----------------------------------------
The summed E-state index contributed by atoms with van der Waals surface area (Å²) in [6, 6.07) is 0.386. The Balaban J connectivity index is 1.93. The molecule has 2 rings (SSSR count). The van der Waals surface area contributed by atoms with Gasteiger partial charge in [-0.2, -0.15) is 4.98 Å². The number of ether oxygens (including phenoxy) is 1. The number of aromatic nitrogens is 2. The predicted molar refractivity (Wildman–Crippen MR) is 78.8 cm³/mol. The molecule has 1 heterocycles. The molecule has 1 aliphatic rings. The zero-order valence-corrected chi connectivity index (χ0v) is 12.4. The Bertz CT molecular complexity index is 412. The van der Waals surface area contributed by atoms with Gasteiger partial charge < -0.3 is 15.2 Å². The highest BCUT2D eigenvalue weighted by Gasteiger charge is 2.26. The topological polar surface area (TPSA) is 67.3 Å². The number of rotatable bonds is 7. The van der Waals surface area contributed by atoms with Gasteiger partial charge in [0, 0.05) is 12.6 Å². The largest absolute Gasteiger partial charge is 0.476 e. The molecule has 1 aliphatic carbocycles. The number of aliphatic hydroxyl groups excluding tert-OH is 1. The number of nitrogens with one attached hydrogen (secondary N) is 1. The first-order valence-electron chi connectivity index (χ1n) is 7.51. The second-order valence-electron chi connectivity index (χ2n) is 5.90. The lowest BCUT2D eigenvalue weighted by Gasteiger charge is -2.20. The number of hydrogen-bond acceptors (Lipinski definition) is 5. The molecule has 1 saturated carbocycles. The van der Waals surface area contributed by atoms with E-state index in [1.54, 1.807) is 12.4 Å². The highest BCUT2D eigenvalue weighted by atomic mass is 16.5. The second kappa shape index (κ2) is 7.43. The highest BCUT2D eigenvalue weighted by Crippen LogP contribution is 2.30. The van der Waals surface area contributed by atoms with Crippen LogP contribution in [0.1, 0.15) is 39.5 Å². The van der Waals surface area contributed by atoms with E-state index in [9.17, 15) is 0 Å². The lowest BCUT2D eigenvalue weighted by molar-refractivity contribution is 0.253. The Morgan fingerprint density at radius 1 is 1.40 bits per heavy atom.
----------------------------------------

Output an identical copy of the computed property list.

The summed E-state index contributed by atoms with van der Waals surface area (Å²) in [6, 6.07) is 0.386. The Balaban J connectivity index is 1.93. The molecule has 2 rings (SSSR count). The van der Waals surface area contributed by atoms with Gasteiger partial charge in [-0.2, -0.15) is 4.98 Å². The number of ether oxygens (including phenoxy) is 1. The number of aromatic nitrogens is 2. The predicted molar refractivity (Wildman–Crippen MR) is 78.8 cm³/mol. The molecule has 1 heterocycles. The molecule has 1 aliphatic rings. The zero-order valence-corrected chi connectivity index (χ0v) is 12.4. The Bertz CT molecular complexity index is 412. The van der Waals surface area contributed by atoms with Gasteiger partial charge < -0.3 is 15.2 Å². The highest BCUT2D eigenvalue weighted by Gasteiger charge is 2.26. The topological polar surface area (TPSA) is 67.3 Å². The number of rotatable bonds is 7. The van der Waals surface area contributed by atoms with Gasteiger partial charge in [0, 0.05) is 12.6 Å². The largest absolute Gasteiger partial charge is 0.476 e. The molecule has 1 aliphatic carbocycles. The number of aliphatic hydroxyl groups excluding tert-OH is 1. The number of nitrogens with one attached hydrogen (secondary N) is 1. The first-order valence-electron chi connectivity index (χ1n) is 7.51. The second-order valence-electron chi connectivity index (χ2n) is 5.90. The lowest BCUT2D eigenvalue weighted by Gasteiger charge is -2.20. The number of hydrogen-bond acceptors (Lipinski definition) is 5. The molecule has 1 saturated carbocycles. The van der Waals surface area contributed by atoms with E-state index in [1.54, 1.807) is 12.4 Å². The highest BCUT2D eigenvalue weighted by atomic mass is 16.5. The second kappa shape index (κ2) is 7.43. The highest BCUT2D eigenvalue weighted by Crippen LogP contribution is 2.30. The van der Waals surface area contributed by atoms with Crippen LogP contribution in [0.1, 0.15) is 39.5 Å². The van der Waals surface area contributed by atoms with E-state index in [9.17, 15) is 0 Å². The lowest BCUT2D eigenvalue weighted by molar-refractivity contribution is 0.253. The Morgan fingerprint density at radius 1 is 1.40 bits per heavy atom.